For people who “move from southern latitudes to northern latitudes … the seasonal affective symptoms can be much higher,” said Baddam. Kryger added that students who move from a warmer place to a “northern university such as Yale or Harvard” are more likely to experience SAD.

Impact on college life:

College students can experience stress from assignments, extracurricular commitments and more — and SAD does not make managing this stress any easier. Siona Jain ’26 said that it can be difficult to forge through life while affected by SAD.

“It’s kind of like you have a mental block,” Jain said. “You know you need to do the work, and you want to do the work, but you just cannot.”

As a professor, Kryger has also noticed that life at Yale seems to be permeated with incessant stress that can contribute to the severity of SAD and its symptoms.

He noted that in particular, Yale students appear to be under “a lot of stress.”

“A lot of the students are very motivated to work really hard and to learn as much as they can, and that can be very stressful just sort of in general,” said Kryger. “You add to that assignments that they may have, midterms that they may have, papers that they may have and all of that additional stress may sort of compound the propensity to feel depressed as the days become shorter and shorter.”

Jain noted how there were days she would stay in her room for 24 hours at a time, “maybe even more.”

How can students cope with SAD?

In terms of coping with and taking action to treat SAD, there are many lifestyle changes that afflicted students can make. Kryger and Baddam highlighted a range of approaches that can fit any student’s lifestyle and preferences, ranging from changes to wake and sleep habits, exercise habits and social life.

“One of the things that I always advise students, no matter what, is that they need to get between 7 and 9 hours of sleep,” recommended Kryger. “And the reason I say that is that a lot of Yale students get way less than 6 hours of sleep … so right off the bat, mood is not great if you’re sleep deprived.”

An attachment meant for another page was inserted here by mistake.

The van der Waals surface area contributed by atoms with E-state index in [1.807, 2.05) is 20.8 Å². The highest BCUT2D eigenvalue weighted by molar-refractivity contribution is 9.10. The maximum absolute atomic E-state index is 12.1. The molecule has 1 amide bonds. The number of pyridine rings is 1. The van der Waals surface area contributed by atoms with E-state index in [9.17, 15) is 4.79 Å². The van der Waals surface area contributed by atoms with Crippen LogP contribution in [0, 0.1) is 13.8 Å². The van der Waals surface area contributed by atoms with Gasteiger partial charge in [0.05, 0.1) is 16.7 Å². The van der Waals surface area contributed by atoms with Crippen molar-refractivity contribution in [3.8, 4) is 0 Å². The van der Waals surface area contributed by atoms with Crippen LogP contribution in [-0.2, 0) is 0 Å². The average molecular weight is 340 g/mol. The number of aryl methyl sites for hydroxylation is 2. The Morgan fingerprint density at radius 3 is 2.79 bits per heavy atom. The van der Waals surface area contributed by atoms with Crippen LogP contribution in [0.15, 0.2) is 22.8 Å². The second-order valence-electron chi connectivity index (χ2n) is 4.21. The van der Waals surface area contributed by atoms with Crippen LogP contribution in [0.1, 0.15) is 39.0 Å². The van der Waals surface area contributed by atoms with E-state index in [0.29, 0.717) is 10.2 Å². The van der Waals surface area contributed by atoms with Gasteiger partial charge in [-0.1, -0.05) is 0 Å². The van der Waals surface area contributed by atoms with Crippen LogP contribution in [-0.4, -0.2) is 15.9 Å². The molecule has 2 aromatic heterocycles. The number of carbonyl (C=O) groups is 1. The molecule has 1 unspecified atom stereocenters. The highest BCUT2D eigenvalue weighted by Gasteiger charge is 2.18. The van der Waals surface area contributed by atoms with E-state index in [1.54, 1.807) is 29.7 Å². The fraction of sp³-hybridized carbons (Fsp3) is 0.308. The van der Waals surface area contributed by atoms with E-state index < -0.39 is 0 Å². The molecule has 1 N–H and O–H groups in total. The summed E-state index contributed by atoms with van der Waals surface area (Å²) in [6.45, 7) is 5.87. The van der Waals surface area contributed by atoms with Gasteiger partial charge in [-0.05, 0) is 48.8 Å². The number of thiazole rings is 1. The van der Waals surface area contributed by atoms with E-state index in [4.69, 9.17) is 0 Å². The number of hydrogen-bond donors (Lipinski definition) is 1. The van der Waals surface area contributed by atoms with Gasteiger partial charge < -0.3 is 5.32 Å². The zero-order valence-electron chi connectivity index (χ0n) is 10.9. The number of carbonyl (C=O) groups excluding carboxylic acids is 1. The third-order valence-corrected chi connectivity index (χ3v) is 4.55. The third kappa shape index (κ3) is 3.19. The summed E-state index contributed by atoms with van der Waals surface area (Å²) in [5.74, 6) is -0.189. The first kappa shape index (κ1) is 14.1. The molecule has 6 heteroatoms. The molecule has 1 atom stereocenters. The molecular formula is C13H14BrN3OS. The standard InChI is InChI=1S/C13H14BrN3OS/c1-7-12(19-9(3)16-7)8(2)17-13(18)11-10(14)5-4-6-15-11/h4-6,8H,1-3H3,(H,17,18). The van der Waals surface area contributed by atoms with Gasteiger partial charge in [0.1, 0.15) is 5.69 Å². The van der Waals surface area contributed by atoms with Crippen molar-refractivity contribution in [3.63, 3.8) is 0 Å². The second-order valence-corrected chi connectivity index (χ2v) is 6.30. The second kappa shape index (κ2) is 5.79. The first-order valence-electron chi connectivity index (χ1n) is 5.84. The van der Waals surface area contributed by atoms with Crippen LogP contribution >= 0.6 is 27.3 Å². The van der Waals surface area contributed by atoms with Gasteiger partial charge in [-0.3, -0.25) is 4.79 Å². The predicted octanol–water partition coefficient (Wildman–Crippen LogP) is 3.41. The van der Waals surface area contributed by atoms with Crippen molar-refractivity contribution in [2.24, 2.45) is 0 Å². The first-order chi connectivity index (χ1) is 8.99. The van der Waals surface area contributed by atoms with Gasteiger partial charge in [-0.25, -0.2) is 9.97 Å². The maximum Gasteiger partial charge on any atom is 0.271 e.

In addition, Kryger recommended that students “make an effort to be exposed to light,” particularly at earlier times in the morning. According to him, it is helpful to maintain a regular schedule.

Baddam and Kryger also noted that exercise, social interactions and stress management can play a significant role in coping with SAD.

“Exercise is one of the things which is quite important, which plays a role in regulating the circadian pattern,” Baddam said.

He recommended that if students or faculty have someone in their lives who is displaying depressive symptoms typical of SAD, it is crucial to make sure they receive the support they need. 

Kryger mentioned a list of “no-brainer things” people can do, which include reducing coffee consumption and “as easy as it is for [him] to say, don’t stress out about exams and papers.” 

Jain also spoke on her personal coping strategies for helping combat SAD.

“One thing that really helped me was taking time for myself through creative outlets,” she said.

At Yale, the two main pathways to mental health resources and treatment, including those for SAD, are Yale College Community Care and Yale Health’s Mental Health and Counseling department.

Students can reach out to make appointments with College Care Clinicians or Community Wellness Specialists at their residential colleges through the YC3 website. Yale Health’s Mental Health Counseling department offers services to all students at Yale, regardless of which health plan they are on. 

Alexandra Martinez-Garcia covers Community Health and Policy and the Yale-New Haven Health System for the SciTech desk. Originally from Gales Ferry, CT, she is a sophomore in Silliman College majoring in Neuroscience.